By Beatrice M. Laforga, Reporter
THE Philippines faces the prospect of an “uneven” and “volatile” economic recovery as it struggles to control the coronavirus disease 2019 (COVID-19) pandemic, the World Bank (WB) said after it slashed the country’s gross domestic product (GDP) forecast again this year.
In the October 2020 Economic Update for East Asia and the Pacific released on Tuesday, the multilateral bank said it now expects the Philippine’s GDP to shrink by 6.9% under a baseline scenario and a deeper 9.9% contraction under the low case scenario.
“The economy is projected to contract by 6.9% in 2020 owing in part to a reversal to tougher COVID-19 quarantine measures in August. Private consumption is expected to shrink in the second half of 2020 due to income losses, poor consumer confidence, and slow recovery in economic activities,” the World Bank said.
The Philippines was placed under a strict lockdown between mid-March to May. Quarantine rules have been slowly eased since then but restrictions were tightened in Metro Manila for two weeks in August as infections surged.
The latest outlook is significantly lower than the -1.9% baseline estimate penciled in June, and the government’s -4.5 to -6.6% GDP forecast.
The baseline projection assumes a “severe growth slowdown followed by a strong recovery,” while the low case scenario refers to a “deeper contraction followed by a sluggish recovery.”
The Philippines is expected to post the second-deepest slump among Association of Southeast Asian Nations (ASEAN) countries this year, after the -8.3% baseline projection and -10.4% low case projection for Thailand.
The ASEAN region’s economy is expected to contract by 3.5%, with only Vietnam and Myanmar seeing growth under the baseline scenario.
The recovery of the Philippines and Indonesia appears uncertain since they “have not so far succeeded in controlling the pandemic,” the World Bank said.
The Philippines’ Health department reported 2,025 new COVID-19 cases on Tuesday, bringing the total to 309,303. This is the highest in Southeast Asia, followed by Indonesia with 278,722 cases.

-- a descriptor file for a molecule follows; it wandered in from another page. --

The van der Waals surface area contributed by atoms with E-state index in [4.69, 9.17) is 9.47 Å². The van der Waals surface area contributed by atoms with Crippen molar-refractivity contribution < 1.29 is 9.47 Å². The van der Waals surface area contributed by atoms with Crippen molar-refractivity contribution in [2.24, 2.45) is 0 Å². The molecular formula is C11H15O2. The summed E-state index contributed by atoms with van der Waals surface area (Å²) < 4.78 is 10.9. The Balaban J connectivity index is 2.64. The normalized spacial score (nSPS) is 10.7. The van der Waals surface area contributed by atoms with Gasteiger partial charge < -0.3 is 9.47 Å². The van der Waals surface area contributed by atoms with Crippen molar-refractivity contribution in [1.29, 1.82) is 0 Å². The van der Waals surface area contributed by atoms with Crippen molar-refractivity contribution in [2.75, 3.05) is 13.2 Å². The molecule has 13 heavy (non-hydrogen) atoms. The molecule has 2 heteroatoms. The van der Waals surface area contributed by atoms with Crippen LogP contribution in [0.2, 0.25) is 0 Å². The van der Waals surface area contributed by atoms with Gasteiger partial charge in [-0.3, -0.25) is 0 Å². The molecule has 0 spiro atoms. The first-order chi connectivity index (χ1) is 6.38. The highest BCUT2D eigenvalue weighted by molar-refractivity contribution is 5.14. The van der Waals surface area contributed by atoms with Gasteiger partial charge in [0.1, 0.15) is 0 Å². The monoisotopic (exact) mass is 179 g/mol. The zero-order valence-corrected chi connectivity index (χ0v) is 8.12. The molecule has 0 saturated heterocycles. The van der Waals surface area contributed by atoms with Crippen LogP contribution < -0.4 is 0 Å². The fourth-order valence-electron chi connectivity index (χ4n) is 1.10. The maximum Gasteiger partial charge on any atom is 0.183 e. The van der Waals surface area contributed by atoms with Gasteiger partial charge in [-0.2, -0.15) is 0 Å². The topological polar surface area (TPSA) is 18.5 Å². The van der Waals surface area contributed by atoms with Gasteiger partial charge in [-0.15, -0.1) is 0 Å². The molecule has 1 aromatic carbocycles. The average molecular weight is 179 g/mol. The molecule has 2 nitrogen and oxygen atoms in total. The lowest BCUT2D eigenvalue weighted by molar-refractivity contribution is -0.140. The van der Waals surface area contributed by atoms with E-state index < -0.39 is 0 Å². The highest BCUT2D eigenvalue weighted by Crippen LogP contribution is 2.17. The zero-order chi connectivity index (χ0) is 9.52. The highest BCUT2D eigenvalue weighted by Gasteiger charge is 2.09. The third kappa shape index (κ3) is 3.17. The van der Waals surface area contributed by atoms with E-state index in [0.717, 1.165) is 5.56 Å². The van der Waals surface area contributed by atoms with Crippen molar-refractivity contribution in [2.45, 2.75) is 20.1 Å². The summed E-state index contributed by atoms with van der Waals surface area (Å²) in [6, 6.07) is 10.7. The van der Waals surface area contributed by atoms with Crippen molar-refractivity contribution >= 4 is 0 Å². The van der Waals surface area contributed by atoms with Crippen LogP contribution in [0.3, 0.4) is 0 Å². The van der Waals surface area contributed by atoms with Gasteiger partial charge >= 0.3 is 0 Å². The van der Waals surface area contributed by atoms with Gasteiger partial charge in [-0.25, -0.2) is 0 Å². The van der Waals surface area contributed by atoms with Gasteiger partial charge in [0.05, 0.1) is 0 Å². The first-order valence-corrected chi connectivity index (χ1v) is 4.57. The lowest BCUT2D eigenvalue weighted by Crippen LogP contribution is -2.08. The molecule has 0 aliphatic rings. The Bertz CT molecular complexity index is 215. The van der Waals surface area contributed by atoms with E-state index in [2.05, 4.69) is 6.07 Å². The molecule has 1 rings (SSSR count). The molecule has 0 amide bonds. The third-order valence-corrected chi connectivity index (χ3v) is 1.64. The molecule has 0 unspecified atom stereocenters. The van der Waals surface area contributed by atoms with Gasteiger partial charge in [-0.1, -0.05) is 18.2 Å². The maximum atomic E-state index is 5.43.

“The return to pre-COVID-19 GDP level in the Philippines is around (towards the) end of 2021 based on our projections and the pace is slower in the Philippines than in Indonesia because the Philippines is much more connected to the world than Indonesia which is a very domestic driven, closed economy relative to the Philippines. Also in the last six months, the Philippines has been in a stricter lockdown than Indonesia,” World Bank Senior Economist Rong Qian said in an online press briefing Tuesday.
For next year, the World Bank cut its growth forecast for the Philippines to 5.3% under the baseline scenario (from 6.2% previously) and 2.9% under the low case situation. It also sees the Philippines growing by 5.6% in 2022.
Among eight developing ASEAN countries, the 2021 outlook for the Philippines is the fourth fastest behind Myanmar’s 5.9%, Malaysia’s 6.3% and Vietnam’s 6.8%.
The World Bank noted the Philippine economy’s rebound next year would be partly driven by the base effects coming from a weak print in 2020. However, the scheduled national elections in May 2022 could give a boost to the economy for the second half of 2021 through 2022.
“Our assumption is that we will continue this gradual reopening of the economy and that the COVID-19 is under (control or) at least we don’t see another spike that would (result in) a reversal of a strict lockdown in the first two weeks of August,” Ms. Qian said.
The baseline projection for 2021 also assumes businesses and households would regain confidence while the state continues to implement its infrastructure program.
Ms. Qian added the country’s recovery also depends on how quickly the global economy will bounce back. The World Bank estimates the developing ASEAN region growing by 5.1% next year.
“The downside scenario is the risk of reversal to a strict lockdown and a slower recovery or a deeper recession of the global economy,” she added.
POVERTY TO WORSEN
The World Bank said the ongoing crisis will create a class of “new poor” or people who have fallen below the poverty threshold unexpectedly because of the COVID-19 pandemic.
It estimated the number of poor people, or those living below $5.50 per day, in the East Asia and the Pacific region could rise by up to 38 million this year, of which 33 million should have escaped poverty under normal circumstances while five million will slide again to poverty.
Poverty in the Philippines is expected to climb to 22.4% this year from the estimated 20.5% rate last year based on the lower middle income poverty rate of $3.20 per day. This is also higher than the previous forecast of a 21.5% poverty incidence.
“In the case of the Philippines, this will translate a little bit more than two million people (pushed back to poverty),” Ms. Qian said.
This is higher than the bank’s estimate in June that 1.2 million Filipinos will slip into poverty.
She said they do not expect the poverty rate to go back to pre-pandemic levels by next year but this could gradually decline to 21.4%, and further down to 20.4% by 2022.
Based on the upper middle-income poverty level of a $5.50 spending per day, the poverty rate is seen increasing to 52.1% by year’s end from 50.4% in 2019, before it slowly declines to 51.3% next year and 50.4% in 2022.